Click the photo above to view full size. If you’d like to enjoy it as your desktop wallpaper, right click the large version, select “Set as Desktop Background,” and choose the “Stretch” option to fit to your screen. Bask in the early morning glow every time you turn on your computer, and enjoy.

Honolulu Eats on the Cheap

There’s no such thing as a free meal, and that particular turn of phrase has never been more true in the metropolis of Honolulu. Demand for quality food is high but resources are considerably limited, to say the least, which can create a deleterious financial drain on anyone fond of eating out. It’s the price for paradise; always worth the cost, but difficult to sustain. That said, prime deals can be found, even within vegan parameters, for those willing to hunt.

Strapped for cash and in need of a seriously hearty bowl of sustenance? Look no further than Zippy’s local favorite for almost 50 years. Believe it or not, this classic plate lunch joint offers one of the best values for a satisfying vegan meal on the island. Their Vegetarian Chili happens to be vegan, and you can order it with brown rice for a mere $5.70 plus tax. In Hawaiian currency, this makes the dish practically free, as I figure it. Warm and comforting,you’ll want to hit up the bottle of Tabasco sauce generously provided on each table if you’re seeking anything resembling spice, but the baseline stew is thereby agreeable to all palates. Shake things up by getting your chili over fries or spaghetti instead, and ask for chopped onions on top if that’s your thing. Boca burgers and house-made tofu burgers are also available, although bear in mind that everything is cooked on the same grill. There are nearly two dozen Zippy’s locations throughout Hawaii, so it’s an excellent fallback option in times of need.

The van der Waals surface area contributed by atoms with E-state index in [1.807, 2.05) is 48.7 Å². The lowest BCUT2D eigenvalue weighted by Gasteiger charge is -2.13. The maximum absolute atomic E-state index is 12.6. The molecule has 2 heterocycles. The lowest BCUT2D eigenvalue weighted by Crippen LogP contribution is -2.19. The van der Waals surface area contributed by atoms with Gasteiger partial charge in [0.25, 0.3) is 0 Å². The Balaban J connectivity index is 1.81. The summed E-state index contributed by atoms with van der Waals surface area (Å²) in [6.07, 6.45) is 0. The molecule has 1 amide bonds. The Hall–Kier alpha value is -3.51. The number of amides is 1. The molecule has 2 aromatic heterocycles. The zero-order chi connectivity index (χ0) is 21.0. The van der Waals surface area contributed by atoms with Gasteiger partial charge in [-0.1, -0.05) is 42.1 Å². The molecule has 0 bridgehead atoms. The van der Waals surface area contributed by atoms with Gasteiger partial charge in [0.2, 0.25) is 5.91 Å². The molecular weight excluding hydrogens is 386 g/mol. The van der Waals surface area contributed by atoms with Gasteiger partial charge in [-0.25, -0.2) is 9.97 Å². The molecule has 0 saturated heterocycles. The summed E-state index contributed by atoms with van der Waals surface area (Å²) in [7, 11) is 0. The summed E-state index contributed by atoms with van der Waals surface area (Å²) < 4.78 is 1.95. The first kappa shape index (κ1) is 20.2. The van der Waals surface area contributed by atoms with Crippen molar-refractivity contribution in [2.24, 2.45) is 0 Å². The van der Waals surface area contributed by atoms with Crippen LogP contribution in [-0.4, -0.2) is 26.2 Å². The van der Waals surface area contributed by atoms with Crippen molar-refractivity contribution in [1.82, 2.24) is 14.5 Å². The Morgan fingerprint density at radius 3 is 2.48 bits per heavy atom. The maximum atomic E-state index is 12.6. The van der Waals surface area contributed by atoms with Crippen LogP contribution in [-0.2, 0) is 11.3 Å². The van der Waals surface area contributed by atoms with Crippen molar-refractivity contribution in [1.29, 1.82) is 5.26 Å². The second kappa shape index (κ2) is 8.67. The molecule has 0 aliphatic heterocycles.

Known for the absurdly long lines almost as much as the food itself, Marukame Udon is a bit of an overcrowded sensation out in Waikiki. Thankfully, a second branch recently opened up downtown in the Fort Street Mall, boasting far fewer crowds (especially after the lunchtime rush) and an updated menu. This revision has brought in the one and only vegan main dish, but it’s a real winner that won’t leave you wanting more. The Vegetable Udon Salad, ringing up at $4.70 plus tax, consists of cold udon noodles, cooked to chewy, toothsome perfection, accompanied by avocado and a basic battery of raw vegetables. The sesame-based sauce pulls everything together in a rich, creamy combination, but a splash of soy sauce on top sure doesn’t hurt. Don’t forget to grab some complimentary sheets of nori to seal the deal. Vegan inari sushi and onigiri are also available a la cart, but neither are particularly exciting or necessary. This simple meal is more than filling on its own.

A bit more off the beaten path in the depths of Chinatown, Royal Kitchen looks like the most unpromising little hole in the wall for finding anything remotely vegan. Suspend disbelief long enough to poke inside, and you just may be pleasantly surprised. Standard American-Chinese takeout fare share space in the steam table with more authentic dim sum, available for takeout only. Look further and scope out the trays of baked manapua, soft and fluffy buns stuffed with a wide array of vegetables, and traditionally, meats. Fear not- The Veggie Manapua happens to be free of all animal products, featuring a blend of cabbage, onions, carrots, and mushrooms instead. Incredibly, each sizable bun is only $1.40 each, no tax, so you should have plenty of spare change to indulge in dessert while you’re there, too. Choose from the Coconut, Sweet Potato, or Black Sugar Manapua for a sweet treat, easy to eat on the go. My favorite of the three was the Black Sugar variety, which turned out to be a sweetened bean paste filling not unlike adzuki paste.

These three suggestions are just the tip of the iceberg when it comes to hidden culinary treasures. Honolulu is not a cheap city to live in or visit, but the prices needn’t become a barrier to enjoying great local eats, vegan and all.